How to stop procrastination
28 August 2020
How to stop procrastination –
PROCRASTINATION is the act or habit of procrastinating or putting off or delaying something, especially something that needs to be done. Yes, indeed, like putting off studying for that important test or exam coming up! Bet you know what that feels like!
Wikipedia explains procrastination as follows: Procrastination is the avoidance of doing a task that needs to be accomplished by a certain deadline. It could be further stated as a habitual or intentional delay of starting or finishing a task despite knowing it might have negative consequences. It is a common human experience involving delay in everyday chores or putting off tasks such as submitting an academic assignment.
It’s beginning to sound more and more familiar, isn’t it…
Here are some procrastination solutions:
- Determine what, when and why you tend to procrastinate. If you know your ‘enemy’ it’s much more difficult to be defeated.
- Establish a study/daily routine. Stick to it. Remember that an exam routine will differ from a typical school day routine.
- Manage your desk or wherever you study. Ensure that there are no distractions. Many successful people believe that a neat and orderly desk is reflective of an orderly and organised mind.
- Minimise distractions in general e.g. turn of social media whilst you are studying, switch the television off and don’t take any calls.
- Make a to-do list. Stick to the list.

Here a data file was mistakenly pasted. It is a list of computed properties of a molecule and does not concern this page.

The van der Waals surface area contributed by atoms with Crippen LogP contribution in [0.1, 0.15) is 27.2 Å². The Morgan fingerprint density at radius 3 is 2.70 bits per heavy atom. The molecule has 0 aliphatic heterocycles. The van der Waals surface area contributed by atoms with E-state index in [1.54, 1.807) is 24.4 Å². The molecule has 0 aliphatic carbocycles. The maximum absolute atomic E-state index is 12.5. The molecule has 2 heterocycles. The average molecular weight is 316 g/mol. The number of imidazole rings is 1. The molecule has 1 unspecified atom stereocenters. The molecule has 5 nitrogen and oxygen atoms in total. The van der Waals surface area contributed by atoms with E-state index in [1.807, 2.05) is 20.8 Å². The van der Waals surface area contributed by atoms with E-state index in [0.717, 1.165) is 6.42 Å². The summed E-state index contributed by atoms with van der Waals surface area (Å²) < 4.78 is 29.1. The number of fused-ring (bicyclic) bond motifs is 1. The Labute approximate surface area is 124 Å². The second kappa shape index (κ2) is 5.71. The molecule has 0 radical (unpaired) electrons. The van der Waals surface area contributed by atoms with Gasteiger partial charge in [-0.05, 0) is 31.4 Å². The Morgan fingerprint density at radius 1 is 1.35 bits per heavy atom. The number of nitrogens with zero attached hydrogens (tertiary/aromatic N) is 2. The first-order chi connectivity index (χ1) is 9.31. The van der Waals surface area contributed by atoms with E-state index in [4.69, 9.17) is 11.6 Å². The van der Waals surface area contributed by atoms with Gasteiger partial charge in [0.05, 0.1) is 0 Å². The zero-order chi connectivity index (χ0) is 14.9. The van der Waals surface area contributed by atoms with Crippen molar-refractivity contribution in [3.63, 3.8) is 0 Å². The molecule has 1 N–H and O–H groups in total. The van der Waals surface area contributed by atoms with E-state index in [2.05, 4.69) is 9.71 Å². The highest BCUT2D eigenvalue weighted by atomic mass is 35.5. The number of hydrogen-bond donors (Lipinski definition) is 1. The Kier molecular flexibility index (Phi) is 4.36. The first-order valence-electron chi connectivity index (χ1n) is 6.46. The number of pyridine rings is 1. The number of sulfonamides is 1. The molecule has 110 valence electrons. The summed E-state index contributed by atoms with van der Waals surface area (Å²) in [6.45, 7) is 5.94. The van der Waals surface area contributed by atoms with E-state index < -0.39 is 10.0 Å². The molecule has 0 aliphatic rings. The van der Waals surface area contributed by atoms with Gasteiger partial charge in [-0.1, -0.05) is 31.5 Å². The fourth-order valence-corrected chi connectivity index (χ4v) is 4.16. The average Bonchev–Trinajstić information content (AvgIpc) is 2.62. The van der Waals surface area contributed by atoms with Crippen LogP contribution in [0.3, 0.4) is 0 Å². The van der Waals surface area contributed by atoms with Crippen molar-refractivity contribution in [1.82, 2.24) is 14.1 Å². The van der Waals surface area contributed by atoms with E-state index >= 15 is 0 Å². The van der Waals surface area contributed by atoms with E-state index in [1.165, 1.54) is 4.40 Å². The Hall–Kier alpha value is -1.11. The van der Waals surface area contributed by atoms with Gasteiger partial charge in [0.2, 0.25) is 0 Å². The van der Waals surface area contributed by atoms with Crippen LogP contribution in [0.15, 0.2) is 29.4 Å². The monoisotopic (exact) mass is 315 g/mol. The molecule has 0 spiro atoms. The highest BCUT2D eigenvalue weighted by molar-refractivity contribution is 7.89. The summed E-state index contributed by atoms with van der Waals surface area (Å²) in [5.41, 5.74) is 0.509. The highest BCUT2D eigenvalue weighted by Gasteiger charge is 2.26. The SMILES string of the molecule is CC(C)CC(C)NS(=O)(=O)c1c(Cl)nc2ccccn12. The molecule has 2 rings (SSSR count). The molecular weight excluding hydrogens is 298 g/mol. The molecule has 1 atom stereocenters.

- Draw up a timetable. Enter the to-do list tasks on your timetable.
- Develop a mind-set of doing rather than avoiding. Also act as you go – tackle tasks or homework as soon as you receive it; don’t let it build up over a period of time.
- Tackle the sections of work that you find the most difficult or like the least first. This means that once that is out of the way the rest of your study session or your day will be less stressful and more pleasant.
- Break the work you have to cover into smaller sections. Tackle each section on its own before you move on to the next section.
- Look at the bigger picture – the joy of getting good marks, the pride in what you have accomplished and the fulfilment of a task well done.
- Ask someone you trust to check up on you in a non-confrontational way.
- Give yourself a reward – a sweet treat, a walk in the park, playing with TikTok – once you have accomplished a task or you have finished a section of studying.
- Do not fall prey to the following coping responses of a typical procrastinator: avoiding a situation or task, denying or trivialising (making light of) what needs to be done, engaging in behaviour that allows you to be distracted, blaming other people or situations and using humour to draw attention away from your procrastination.